friday feast: a love that should have lasted years, and one that absolutely has

Paul with Jane Asher (photo: janeasher1).

Sir James Paul McCartney is 68 years old today!

And yes, I kind of like him. ☺

Earlier this month, he received the Gershwin Prize at the White House, and this summer, he’ll be traveling all over North America with his Up and Coming Tour. Our beloved lad from Liverpool, one of the wealthiest men in Britain, is clearly the most successful songwriter in the history of popular music.

When I reflect on the various phases of his career — the Beatles, Wings, as a solo artist — and marvel at his ability to remain fresh and relevant to multiple generations, I always think about his love songs.

If you strip away the grand theatrical work and soundtracks, the classical forays, the electronic innovations, psychedelic experiments, the forever energizing, good old rock ‘n roll — you basically have a man with a tender, melodic voice who composed some of the most stunningly lyrical songs ever: “And I Love Her,” “I Will,” “Blackbird,” “Here, There, and Everywhere,” “Yesterday,” “For No One,” and the song for which he’d most like to be remembered, “Maybe I’m Amazed.”

True, Linda was the love of his life, and she inspired, “Maybe I’m Amazed.” But before Linda, there was Jane Asher, a beautiful actress, the daughter of a doctor, someone with whom Paul was endlessly proud to be associated with. Their relationship lasted five years; for three of those years Paul lived in the Asher home on Wimpole Street, where Jane’s mother taught him how to play the recorder and he composed, “Yesterday,” which to date has been covered by over 2,000 artists and played over 7 million times on American television and radio.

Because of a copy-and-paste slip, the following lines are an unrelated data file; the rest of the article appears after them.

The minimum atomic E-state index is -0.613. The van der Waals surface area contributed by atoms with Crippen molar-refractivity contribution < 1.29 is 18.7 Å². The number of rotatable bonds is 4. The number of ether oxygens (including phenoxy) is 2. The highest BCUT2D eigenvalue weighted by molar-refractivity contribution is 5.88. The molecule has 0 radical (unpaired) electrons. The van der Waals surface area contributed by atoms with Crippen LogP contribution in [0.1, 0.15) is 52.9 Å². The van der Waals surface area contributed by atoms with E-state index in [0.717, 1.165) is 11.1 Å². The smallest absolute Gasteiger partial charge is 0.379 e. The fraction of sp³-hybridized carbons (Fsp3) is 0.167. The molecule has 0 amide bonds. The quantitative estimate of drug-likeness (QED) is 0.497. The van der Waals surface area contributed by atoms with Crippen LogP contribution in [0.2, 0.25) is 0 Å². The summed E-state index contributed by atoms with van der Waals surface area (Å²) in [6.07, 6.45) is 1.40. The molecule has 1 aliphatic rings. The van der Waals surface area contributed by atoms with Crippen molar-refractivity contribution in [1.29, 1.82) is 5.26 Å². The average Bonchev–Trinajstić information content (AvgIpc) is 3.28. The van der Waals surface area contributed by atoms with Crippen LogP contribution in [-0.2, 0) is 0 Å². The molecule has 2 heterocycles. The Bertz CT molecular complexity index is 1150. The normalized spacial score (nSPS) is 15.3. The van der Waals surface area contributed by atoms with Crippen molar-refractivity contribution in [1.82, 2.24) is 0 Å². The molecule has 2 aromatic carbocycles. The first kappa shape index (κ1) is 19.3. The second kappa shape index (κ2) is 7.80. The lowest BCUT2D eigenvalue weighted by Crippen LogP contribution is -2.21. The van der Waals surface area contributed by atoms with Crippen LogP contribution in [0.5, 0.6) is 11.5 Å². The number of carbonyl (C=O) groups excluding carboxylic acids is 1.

photo: janeasher1.

But today, I’m listening to “For No One,” written about Jane (perhaps after an argument), in a rented chalet near the Swiss ski resort at Klosters, where they were vacationing in March 1966. It was recorded in May 1966 and included on the Beatles’ 7th album, Revolver. About “For No One,” famed musicologist Allan W. Pollock said:

Savor these lyrics, for in them we get an unaccustomedly undefended glimpse through the aperture of Paul’s soulful heart, as though it had been dilated against his will by hypnosis or drug. Incidentally, these lyrics also sport clever uses of changing perspective (e.g. alternation of verses which speak of him, her, or both him and her) and varied reprise (e.g. the different reference to “need” in the last line of each verse except one, and the manner in which the final verse leads off with the same opening line as the first) — but this, alone, would not make them as special as they are.

The song, originally titled, “Why Did It Die?”, speaks of bittersweet resignation as a relationship ends by a more mature Paul than was previously revealed to date. Musically, it’s characterized as pop baroque, and is distinguished by its infusion of classical elements (great French horn solo). Poignant and enduring. What a beautiful melody!

Though Paul’s relationship with Jane did not “last for years,” our love for Paul certainly has, as well as our high regard for this particular song. Is there any other man on the planet who loves music as much as music loves him? True blue, through and through.

Happy Birthday, Paul!


Today’s Poetry Friday hosts are Stacey and Ruth at Two Writing Teachers. Enjoy the full menu of cool poems and enjoy your weekend!


Copyright © 2010 Jama Rattigan of jama rattigan’s alphabet soup. All rights reserved.

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